• BRIEF DESCRIPTION OF THE DRAWINGS
  • [0005]
    A full and enabling disclosure of the present invention, including the best mode thereof, directed to one of ordinary skill in the art, is set forth more particularly in the remainder of the specification, which makes reference to the appended Figs. in which:
  • [0006]
    FIG. 1 is a perspective view of an under hood service tray in accordance with one exemplary embodiment.
  • [0007]
    FIG. 2 is a side view of the under hood service tray of FIG. 1.
  • [0008]
    FIG. 3 is a top view of the under hood service tray of FIG. 1.
  • [0009]
    FIG. 4 is front view of the under hood service tray of FIG. 1.
  • [0010]
    FIG. 5 is a bottom view of the under hood service tray of FIG. 1.
  • [0011]
    FIG. 6 is a perspective view of the under hood service tray of FIG. 1 placed next to an automobile for use by a mechanic.
  • [0012]
    FIG. 7 is a top view of an under hood service tray in accordance with an alternative exemplary embodiment.
  • [0013]
    FIG. 8 is a bottom view of the under hood service tray of FIG. 7.
  • [0014]
    Repeat use of reference characters in the present specification and drawings is intended to represent the same or analogous features or elements of the invention.
  • DETAILED DESCRIPTION OF REPRESENTATIVE EMBODIMENTS
  • [0015]
    Reference will now be made in detail to embodiments of the invention, one or more examples of which are illustrated in the drawings. Each example is provided by way of explanation of the invention, and not meant as a limitation of the invention. For example, features illustrated or described as part of one embodiment can be used with another embodiment to yield still a third embodiment. It is intended that the present invention include these and other modifications and variations.
  • [0016]
    It is to be understood that the ranges mentioned herein include all ranges located within the prescribed range. As such, all ranges mentioned herein include all sub-ranges included in the mentioned ranges. For instance, a range from 100-200 also includes ranges from 110-150, 170-190, and 153-162. Further, all limits mentioned herein include all other limits included in the mentioned limits. For instance, a limit of up to 7 also includes a limit of up to 5, up to 3, and up to 4.5.
  • [0017]
    The present invention provides for an under hood service tray 10 used for holding mechanic tools 96 during servicing or repair of components in an engine compartment 80 of an automobile 76 by a mechanic. A tray 18 is included that is capable of holding a plurality of mechanic tools 96 and is supported by a vertical member 16. The tray 18 is not capable of being removed from the vertical member 16 and the height of the vertical member 16 can be adjusted so as to adjust the height of the tray 18. A base 12 that features a plurality of castors 14 that render the base mobile supports the vertical member 16. The base 12 is configured to define an opening 68 into which a tire 74 of the automobile 76 can be positioned. In this manner, the under hood service tray 10 can be more conveniently located with respect to the engine compartment 80 to hold mechanic tools 96 in a location for the mechanic so as to reduce labor and time necessary in performing the desired servicing or repair.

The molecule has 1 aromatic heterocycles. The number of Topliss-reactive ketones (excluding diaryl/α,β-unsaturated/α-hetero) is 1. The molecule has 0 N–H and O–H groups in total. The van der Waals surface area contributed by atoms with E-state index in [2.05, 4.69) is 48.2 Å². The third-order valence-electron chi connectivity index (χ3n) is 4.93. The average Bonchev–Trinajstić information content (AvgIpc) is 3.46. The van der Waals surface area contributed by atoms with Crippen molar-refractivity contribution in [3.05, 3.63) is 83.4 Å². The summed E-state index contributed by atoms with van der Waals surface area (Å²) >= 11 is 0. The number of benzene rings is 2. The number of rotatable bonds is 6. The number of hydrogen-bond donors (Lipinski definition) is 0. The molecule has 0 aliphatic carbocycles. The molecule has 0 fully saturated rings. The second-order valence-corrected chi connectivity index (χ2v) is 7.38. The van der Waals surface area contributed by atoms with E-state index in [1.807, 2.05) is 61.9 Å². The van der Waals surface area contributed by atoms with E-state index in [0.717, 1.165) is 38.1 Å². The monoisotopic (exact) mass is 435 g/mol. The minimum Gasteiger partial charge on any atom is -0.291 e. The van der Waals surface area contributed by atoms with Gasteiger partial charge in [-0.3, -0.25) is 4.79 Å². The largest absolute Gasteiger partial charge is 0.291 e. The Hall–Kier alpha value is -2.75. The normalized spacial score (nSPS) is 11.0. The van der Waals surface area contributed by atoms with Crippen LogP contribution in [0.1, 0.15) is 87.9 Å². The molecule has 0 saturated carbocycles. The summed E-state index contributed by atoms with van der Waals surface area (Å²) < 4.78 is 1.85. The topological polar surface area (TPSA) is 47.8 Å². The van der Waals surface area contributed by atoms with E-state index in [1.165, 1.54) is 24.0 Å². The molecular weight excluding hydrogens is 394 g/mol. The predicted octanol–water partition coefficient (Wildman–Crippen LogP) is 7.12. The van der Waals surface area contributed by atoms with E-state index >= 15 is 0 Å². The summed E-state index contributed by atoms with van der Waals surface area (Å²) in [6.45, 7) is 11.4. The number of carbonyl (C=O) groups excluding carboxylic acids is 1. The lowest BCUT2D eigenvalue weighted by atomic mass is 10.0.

• [0018]
    FIG. 1 illustrates an under hood service tray 10 in accordance with one exemplary embodiment. The under hood service tray 10 includes a vertical member 16 attached to both a base 12 and a tray 18. A plurality of mechanic tools 96, such as a wrench and a screw driver, can be retained on the tray 18 and thus presented for access to the mechanic. The tray 18 includes a front wall 46 and a rear wall 48 that are parallel to one another. A pair of side walls 50 and 52 extend between the front and rear walls 46 and 48. A portion of the side walls 50 and 52 are parallel to one another, and a portion of the pair of side walls 50 and 52 are not parallel to one another. In this regard, the side walls 50 and 52 angle in towards one another in the direction towards the front wall 46. The front of the tray 18 is thus angled and has a smaller length in the lateral direction than the rest of the tray 18. This arrangement may allow the tray 18 to be more conveniently located with respect to the automobile 76 since the smaller width of the tray 18 at the front can be more easily located within areas of the automobile 76 such as under the hood 78. The front of the tray 18 may be the portion of the tray 18 that is located furthest under the hood 78 during use.
  • [0019]
    With reference now to both FIGS. 1 and 3, a plurality of open compartments are formed on the upper surface 42 of the tray 18. The compartments can be used to organize and hold different types of mechanic tools 96 that are used to accomplish different tasks with respect to the servicing and repair of the automobile 76. Eight open compartments 24, 26, 28, 30, 32, 34, 36 and 38 are defined on the upper surface 42 by the walls 46, 48, 50 and 52 and interior walls of the tray 18. However, it is to be understood that any number of compartments can be defined in the tray 18 in accordance with various exemplary embodiments. For example, from one to fifteen compartments may be defined in the tray 18 in accordance with other exemplary embodiments.
  • [0020]